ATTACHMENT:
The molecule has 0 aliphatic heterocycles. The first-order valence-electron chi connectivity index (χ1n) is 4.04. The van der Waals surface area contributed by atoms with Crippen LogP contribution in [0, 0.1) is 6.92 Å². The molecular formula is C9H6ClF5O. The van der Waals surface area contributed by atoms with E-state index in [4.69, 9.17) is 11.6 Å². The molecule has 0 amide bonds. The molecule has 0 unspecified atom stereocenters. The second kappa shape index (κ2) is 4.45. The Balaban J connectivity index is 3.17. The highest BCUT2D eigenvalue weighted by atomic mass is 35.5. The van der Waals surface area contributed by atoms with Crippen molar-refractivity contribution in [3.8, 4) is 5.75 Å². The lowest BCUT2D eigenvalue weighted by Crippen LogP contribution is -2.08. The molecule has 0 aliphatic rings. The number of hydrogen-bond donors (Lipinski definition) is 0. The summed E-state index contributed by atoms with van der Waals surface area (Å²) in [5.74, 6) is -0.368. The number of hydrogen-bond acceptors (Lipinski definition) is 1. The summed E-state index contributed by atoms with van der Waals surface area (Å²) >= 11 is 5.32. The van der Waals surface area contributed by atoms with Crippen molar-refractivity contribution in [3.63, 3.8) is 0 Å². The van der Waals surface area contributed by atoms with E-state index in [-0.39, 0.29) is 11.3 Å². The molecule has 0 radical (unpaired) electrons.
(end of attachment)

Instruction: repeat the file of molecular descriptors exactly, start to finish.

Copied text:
The molecule has 0 aliphatic heterocycles. The first-order valence-electron chi connectivity index (χ1n) is 4.04. The van der Waals surface area contributed by atoms with Crippen LogP contribution in [0, 0.1) is 6.92 Å². The molecular formula is C9H6ClF5O. The van der Waals surface area contributed by atoms with E-state index in [4.69, 9.17) is 11.6 Å². The molecule has 0 amide bonds. The molecule has 0 unspecified atom stereocenters. The second kappa shape index (κ2) is 4.45. The Balaban J connectivity index is 3.17. The highest BCUT2D eigenvalue weighted by atomic mass is 35.5. The van der Waals surface area contributed by atoms with Crippen molar-refractivity contribution in [3.8, 4) is 5.75 Å². The lowest BCUT2D eigenvalue weighted by Crippen LogP contribution is -2.08. The molecule has 0 aliphatic rings. The number of hydrogen-bond donors (Lipinski definition) is 0. The summed E-state index contributed by atoms with van der Waals surface area (Å²) in [5.74, 6) is -0.368. The number of hydrogen-bond acceptors (Lipinski definition) is 1. The summed E-state index contributed by atoms with van der Waals surface area (Å²) >= 11 is 5.32. The van der Waals surface area contributed by atoms with Crippen molar-refractivity contribution in [3.63, 3.8) is 0 Å². The van der Waals surface area contributed by atoms with E-state index in [-0.39, 0.29) is 11.3 Å². The molecule has 0 radical (unpaired) electrons.